One of my favorite documentaries, which I’ve mentioned before on this blog, is called Style Wars, a graffiti documentary from the ’80s. Something about that old school New York rawness is really appealing to me. So far, at least in this first part, that is the same sort of vibe I’ve gotten from Hip-Hop Evolution.

The Grand Tour – Amazon Prime

This may be the most mainstream of all my recommendations so far. For those that don’t know, The Grand Tour is essentially a rebranded version of the BBC’s Top Gear. I’ll admit that I thought it was a bit over the top in terms of silliness vs car reviews. But, it’s still great to see these three working together on a motoring program again.

Other recommendations/what I’ve watched lately:

Paris Is Burning – Netflix

I forget where I first heard about this but I was maybe a year ago. Finally, when searching for something to watch on “the flix,” I found it. Paris Is Burning is a documentary about the drag scene in New York in the late ’80s.

Suited – HBO

I feel like I stumbled upon this one too. Suited is a documentary about a tailor shop in New York that specializes in making suits for transgender and gender non-conforming men and women.

Dave Chappelle Stand Up Specials – Netflix

Chappell is undisputed one of the kings of comedy. Netflix just released two stand up routines from Dave. I’ve only seen the first one so far, and though I didn’t think it was as good as Killin’ Them Softly or For What It’s Worth, I did really like it. Especially towards the end.

Chappell is the master of embedding an idea or a theme in his routine that you are subconsciously aware of when you’re watching it. And then, at the end, like a magician revealing his secrets, he hits a crescendo and sticks the landing.

Big Little Lies – HBO

This show is a guilty pleasure. I saw the ads for it and figured that generally speaking HBO doesn’t steer me wrong. I didn’t want to like it, but since it’s one of these, starts at the end and works it’s way back type of series, I knew after watching the first episode that, like it or not, I had to keep watching. The show is basically a soap opera but each episode is better and more confusing and I need to find out how it ends!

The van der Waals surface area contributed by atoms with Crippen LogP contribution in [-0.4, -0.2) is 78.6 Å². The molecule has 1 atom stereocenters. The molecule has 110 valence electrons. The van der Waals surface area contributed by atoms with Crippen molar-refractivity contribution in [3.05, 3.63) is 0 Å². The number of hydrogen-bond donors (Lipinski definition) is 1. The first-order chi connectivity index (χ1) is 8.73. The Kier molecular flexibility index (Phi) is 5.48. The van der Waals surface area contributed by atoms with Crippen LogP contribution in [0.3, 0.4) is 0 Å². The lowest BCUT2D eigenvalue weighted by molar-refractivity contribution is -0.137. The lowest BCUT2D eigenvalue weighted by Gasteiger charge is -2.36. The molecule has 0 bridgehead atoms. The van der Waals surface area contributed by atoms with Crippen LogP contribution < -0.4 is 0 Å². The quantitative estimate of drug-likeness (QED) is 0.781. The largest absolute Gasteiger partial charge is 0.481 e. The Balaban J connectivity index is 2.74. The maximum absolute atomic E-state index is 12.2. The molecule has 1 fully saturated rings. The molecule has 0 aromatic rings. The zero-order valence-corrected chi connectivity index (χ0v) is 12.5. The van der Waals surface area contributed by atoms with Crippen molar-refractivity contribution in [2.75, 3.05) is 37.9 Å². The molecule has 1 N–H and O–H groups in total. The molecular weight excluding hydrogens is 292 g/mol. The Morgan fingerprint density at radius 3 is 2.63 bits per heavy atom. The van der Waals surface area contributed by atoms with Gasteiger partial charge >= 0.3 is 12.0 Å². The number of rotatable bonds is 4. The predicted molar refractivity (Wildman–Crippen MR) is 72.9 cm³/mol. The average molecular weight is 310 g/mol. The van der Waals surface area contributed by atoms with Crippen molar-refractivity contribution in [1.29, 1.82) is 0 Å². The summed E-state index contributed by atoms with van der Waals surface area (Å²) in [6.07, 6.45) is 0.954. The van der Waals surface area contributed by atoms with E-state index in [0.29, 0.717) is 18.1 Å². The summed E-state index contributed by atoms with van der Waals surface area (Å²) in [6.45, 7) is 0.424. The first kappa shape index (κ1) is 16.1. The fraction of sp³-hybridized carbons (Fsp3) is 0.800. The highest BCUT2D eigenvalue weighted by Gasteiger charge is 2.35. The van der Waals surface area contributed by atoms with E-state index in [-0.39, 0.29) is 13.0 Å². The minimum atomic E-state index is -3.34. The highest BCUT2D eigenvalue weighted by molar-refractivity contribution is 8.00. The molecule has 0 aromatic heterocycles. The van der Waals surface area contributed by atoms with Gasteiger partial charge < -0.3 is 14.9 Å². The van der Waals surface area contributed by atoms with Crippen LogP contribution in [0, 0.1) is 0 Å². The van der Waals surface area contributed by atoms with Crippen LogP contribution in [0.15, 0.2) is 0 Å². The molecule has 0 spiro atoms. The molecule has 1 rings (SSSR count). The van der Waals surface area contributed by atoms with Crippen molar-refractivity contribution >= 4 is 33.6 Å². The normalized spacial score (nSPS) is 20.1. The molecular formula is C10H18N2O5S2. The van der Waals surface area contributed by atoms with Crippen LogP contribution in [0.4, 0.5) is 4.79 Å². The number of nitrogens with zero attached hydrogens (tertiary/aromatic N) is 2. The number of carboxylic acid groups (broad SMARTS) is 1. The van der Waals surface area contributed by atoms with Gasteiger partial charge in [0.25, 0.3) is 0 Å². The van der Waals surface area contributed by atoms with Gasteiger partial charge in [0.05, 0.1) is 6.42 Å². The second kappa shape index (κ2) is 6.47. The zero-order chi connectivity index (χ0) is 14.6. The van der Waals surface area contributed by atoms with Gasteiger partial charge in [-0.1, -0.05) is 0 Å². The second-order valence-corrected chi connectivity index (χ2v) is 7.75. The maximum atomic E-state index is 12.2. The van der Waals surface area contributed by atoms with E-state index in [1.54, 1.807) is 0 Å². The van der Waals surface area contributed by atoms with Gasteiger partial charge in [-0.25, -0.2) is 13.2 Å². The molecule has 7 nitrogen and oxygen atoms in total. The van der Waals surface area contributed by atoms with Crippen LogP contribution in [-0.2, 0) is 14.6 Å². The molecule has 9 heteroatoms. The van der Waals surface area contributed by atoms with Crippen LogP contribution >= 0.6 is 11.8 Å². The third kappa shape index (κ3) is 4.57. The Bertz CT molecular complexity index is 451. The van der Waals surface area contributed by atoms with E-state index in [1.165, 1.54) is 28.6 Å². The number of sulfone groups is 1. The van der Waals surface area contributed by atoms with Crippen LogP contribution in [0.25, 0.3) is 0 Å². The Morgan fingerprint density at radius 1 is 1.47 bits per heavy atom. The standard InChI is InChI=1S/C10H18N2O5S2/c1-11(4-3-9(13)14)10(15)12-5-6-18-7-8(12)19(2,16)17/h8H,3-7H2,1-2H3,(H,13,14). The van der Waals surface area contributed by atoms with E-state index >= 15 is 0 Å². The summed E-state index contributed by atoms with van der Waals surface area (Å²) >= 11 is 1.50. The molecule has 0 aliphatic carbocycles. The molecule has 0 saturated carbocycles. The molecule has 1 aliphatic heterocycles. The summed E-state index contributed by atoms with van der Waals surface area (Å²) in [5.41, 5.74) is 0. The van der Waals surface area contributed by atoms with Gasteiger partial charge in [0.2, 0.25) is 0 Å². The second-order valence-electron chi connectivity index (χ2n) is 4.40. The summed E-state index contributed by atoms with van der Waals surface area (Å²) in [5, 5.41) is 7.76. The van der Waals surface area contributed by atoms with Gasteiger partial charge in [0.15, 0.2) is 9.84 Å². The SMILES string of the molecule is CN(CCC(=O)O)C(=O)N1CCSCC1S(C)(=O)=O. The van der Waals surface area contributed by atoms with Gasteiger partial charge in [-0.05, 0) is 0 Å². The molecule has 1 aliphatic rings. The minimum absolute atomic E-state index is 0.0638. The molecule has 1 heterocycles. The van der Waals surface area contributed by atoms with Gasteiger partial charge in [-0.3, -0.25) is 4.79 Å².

Girls – HBO

I’ve been with Girls since day one, episode one. C’mon, it’s the final season, you gotta watch it.

Last Week Tonight – HBO

Always solid. Nuff said.

Coming Soon

Archer: Season 8 – FXX

Archer has sort of gone down hill since they did all of the Archer Vice crap (in my humble opinion). However, I do look forward to seeing more of this show regardless. Plus, noir Archer could be dope. Archer Dreamland premiers on April 5th.

Mystery Science Theater 3000 – Netflix

This reboot of the 1990s cult classic is set to star Jonah Ray in the role he was born to play. To be honest, I was never a huge fan of the original MST3K (my dad loved it and he got me into it), however I really like Jonah Ray and I’m interested to see how it goes. All episodes available April 14th.

Silicon Valley: Season 4 – HBO

Despite the fact that the series feels the need to inexplicably reinvent itself (as a means to add drama?) I’m looking forward to more ridiculousness and more of the Pied Piper crew. Season 4 premiers on April 23rd.

Master of None: Season 2 – Netflix

Returning for season 2 on May 12th, Master of None was one of my favorite Nexflix shows of 2015. I look forward to finally having more and seeing what happens with the characters I love.

Stranger Things: Season 2 – Netflix

This is no surprise. Stranger Things is a show that captured the imagination of… well… a lot of people. As we speak, I am going back and watching Season 1 as a means of prepping for Season 2. Also, I wanted an excuse to watch it again. All episodes of Season 2 will be available this Halloween.

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Be Happy With Less

The other day my co-workers told me about a documentary on Netflix about the principles of minimalism. Not the art style minimalism, although that may indirectly apply, but the concept as a way of living.

Minimalism: A Documentary About The Important Things is a film that follows two guys, “The Minimalists,” who travel the US spreading the gospel of a minimalist lifestyle. The principals and ideologies they preach are ones I myself have already been trying to adopt.

I realized years ago that the possessions I coveted didn’t bring me happiness. There was the initial transitory pleasure of having something new, and then an immediate drop off of happiness that made me feel depressed.

Since then, I have really done my best to try and not buy things I don’t need. I try and think really hard if it is something I will really use and if not, it probably won’t make my life any more meaningful.

The movie is, I’ll admit, a bit preachy at times. The guys can have a bit of “crunchy” Hippy vibe. All of this may make you roll your eyes, nonetheless, the message is no less poignant and helped to reaffirm my belief in this way of life.

Additional info:

Fight Club Monologue

Fight Club Dialogue

Jay Austin – tiny house designer

Life Edited – minimalist interior design

Additional reading:

Everything That Remains

The Life-Changing Magic of Tidying Up